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    st Sigismund parish church, Słomczyn, Poland
    source: own collection
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st Sigismund
Roman Catholic parish
05-507 Słomczyn
85 Wiślana str.
Konstancin deanery
Warsaw archdiocese
Poland

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    st Sigismund parish church, Słomczyn, Poland
    source: own collection
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    XIX c., feretory
    st Sigismund parish church, Słomczyn, Poland
    source: own collection
  • st SIGISMUND: XIX c., feretory, st Sigismund parish church, Słomczyn, Poland; source: own collectionst SIGISMUND
    XIX c., feretory
    st Sigismund parish church, Słomczyn, Poland
    source: own collection
  • st SIGISMUND: XIX c., feretory, st Sigismund parish church, Słomczyn, Poland; source: own collectionst SIGISMUND
    XIX c., feretory
    st Sigismund parish church, Słomczyn, Poland
    source: own collection
  • st SIGISMUND: XIX c., feretory, st Sigismund parish church, Słomczyn, Poland; source: own collectionst SIGISMUND
    XIX c., feretory
    st Sigismund parish church, Słomczyn, Poland
    source: own collection

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WHITE BOOK
Martyrology of the clergy — Poland

XX century (1914 – 1989)

personal data

review in:

link do KARTY OSOBOWEJ - POLSKA WERSJA

surname

WILKE

forename(s)

George (pl. Jerzy)

forename(s)
versions/aliases

George (pl. Georg)

function

diocesan priest

creed

Latin (Roman Catholic) Church
more on: en.wikipedia.org [access: 2014.09.21]

diocese / province

Gniezno and Poznań archdiocese (aeque principaliter)
more on: www.archpoznan.pl [access: 2012.11.23]
Warmia diocese
more on: en.wikipedia.org [access: 2018.09.02]

date and place of birth

28.05.1890

Lipsk

presbyter (holy orders)/
ordination

11.06.1927

positions held

administrator of Wąwelno parish (c. 1939‑45)

date and place of death

05.03.1945

Potulice
Nakło nad Notecią Cou., Kuyavia-Pomerania voiv., Poland

cause of death

murder

details of death

After German and Russian invasion of Poland in 09.1939 and start of German occupation, after murder of Wąwelno parish priest, Fr Cesar Vladislaus Lorkiewicz in 1939 by the Germans, prob. brought in to minister to German parishioners. During Russian winter 1945 advance at the end of II World War Wąwelno was captured by the Russians on 27.01.1945. Held in Potulice n. Nakłó on Noteć transit camp — in preparation for future plan repatriation to Germany. Murdered there.

alt. dates and places of death

Nakło nad Notecią
Nakło nad Notecią Cou., Kuyavia-Pomerania voiv., Poland

perpetrators

Russians

others related in death

BREHM William, CHMIELEWSKI John Paul, FUCHS Godfrey, HUHN Paul, KLEMENT Bernard, KORTENDIECK Theodore, LANGKAU Otto, LINDENBLATT John, LINKA Arthur, LUDWIG Francis, LUNKWITZ Paul, MARQUARDT John, PREUSCHOFF Clement, PROTHMANN Adalbert, RAHMEL Engelbert, SCHIKOWSKI Ulrich, SCHULZ Arthur, SCHWARTZ Paul, SIEGEL Bruno Alexander, STEINKI Joseph, ŚWITALSKI Vladislav Bronislaus, WEICHSEL Bruno, ZAGERMANN Francis, ZIEMETZKI Joachim, LORKIEWICZ Caesar Vladislav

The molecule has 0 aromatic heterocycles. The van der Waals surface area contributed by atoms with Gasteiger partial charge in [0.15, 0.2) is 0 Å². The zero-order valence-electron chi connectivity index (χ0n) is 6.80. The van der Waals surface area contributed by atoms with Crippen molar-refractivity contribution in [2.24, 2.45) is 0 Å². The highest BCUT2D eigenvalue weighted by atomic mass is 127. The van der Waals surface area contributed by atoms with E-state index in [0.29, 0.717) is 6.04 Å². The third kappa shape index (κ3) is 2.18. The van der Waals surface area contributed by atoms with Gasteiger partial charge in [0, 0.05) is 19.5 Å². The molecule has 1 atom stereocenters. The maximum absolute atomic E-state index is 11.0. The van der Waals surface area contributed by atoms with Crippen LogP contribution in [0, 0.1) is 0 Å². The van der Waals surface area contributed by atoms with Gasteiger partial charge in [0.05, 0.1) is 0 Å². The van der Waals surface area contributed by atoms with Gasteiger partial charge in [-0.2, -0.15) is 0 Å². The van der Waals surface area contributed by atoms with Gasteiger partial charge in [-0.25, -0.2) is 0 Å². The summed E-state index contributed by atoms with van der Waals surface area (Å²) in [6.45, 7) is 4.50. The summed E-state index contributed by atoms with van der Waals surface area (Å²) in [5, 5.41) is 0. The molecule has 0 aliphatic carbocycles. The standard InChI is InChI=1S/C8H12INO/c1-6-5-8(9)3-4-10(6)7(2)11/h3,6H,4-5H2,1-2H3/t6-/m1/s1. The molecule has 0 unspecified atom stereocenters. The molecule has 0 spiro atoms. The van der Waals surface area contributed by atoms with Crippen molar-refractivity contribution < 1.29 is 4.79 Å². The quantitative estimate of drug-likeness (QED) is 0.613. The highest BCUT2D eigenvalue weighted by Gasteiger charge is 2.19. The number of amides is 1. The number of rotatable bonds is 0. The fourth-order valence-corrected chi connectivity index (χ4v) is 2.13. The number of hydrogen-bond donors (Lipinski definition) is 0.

murder sites
camps (+ prisoner no)

Ribbentrop-Molotov: Genocidal Russian–German alliance pact between Russian leader Joseph Stalin and German leader Adolf Hitler signed on 23.08.1939 in Moscow by respective foreign ministers, Mr. Vyacheslav Molotov for Russia and Joachim von Ribbentrop for Germany. The pact sanctioned and was the direct cause of joint Russian and German invasion of Poland and the outbreak of the II World War in 09.1939. „The war was one of the greatest calamities and dramas of humanity in history, for two atheistic and anti–Christian ideologies — national and international socialism — rejected God and His fifth Decalogue commandment: Thou shall not kill!” (Abp Stanislaus Gądecki, 01.09.2019). The decisions taken were on 28.09.1939 slightly altered and made more precise when a treaty on „German–Russian boundaries and friendship” was agreed by the same murderous signatories. One of its findings was establishment of spheres of influence in Central and Eastern Europe and in consequence IV partition of Poland. In one of its secret annexes agreed, that: „the Signatories will not tolerate on its respective territories any Polish propaganda that affects the territory of the other Side. On their respective territories they will suppress all such propaganda and inform each other of the measures taken to accomplish it”. The agreements resulted in a series of meeting between two genocidal organization representing both sides — German Gestapo and Russian NKVD when coordination of efforts to exterminate Polish intelligentsia and Polish leading classes (in Germany called Intelligenzaktion, in Russia took the form of Katyń massacres) where discussed. Resulted in deaths of hundreds of thousands of Polish intelligentsia, including thousands of priests presented here, and tens of millions of ordinary people,. The results of this Russian–German pact lasted till 1989 and are still in evidence even today. (more on: en.wikipedia.org [access: 2015.09.30])

sources

personal:
gross-kleeberg.de [access: 2013.05.19], books.google.pl [access: 2020.05.30]

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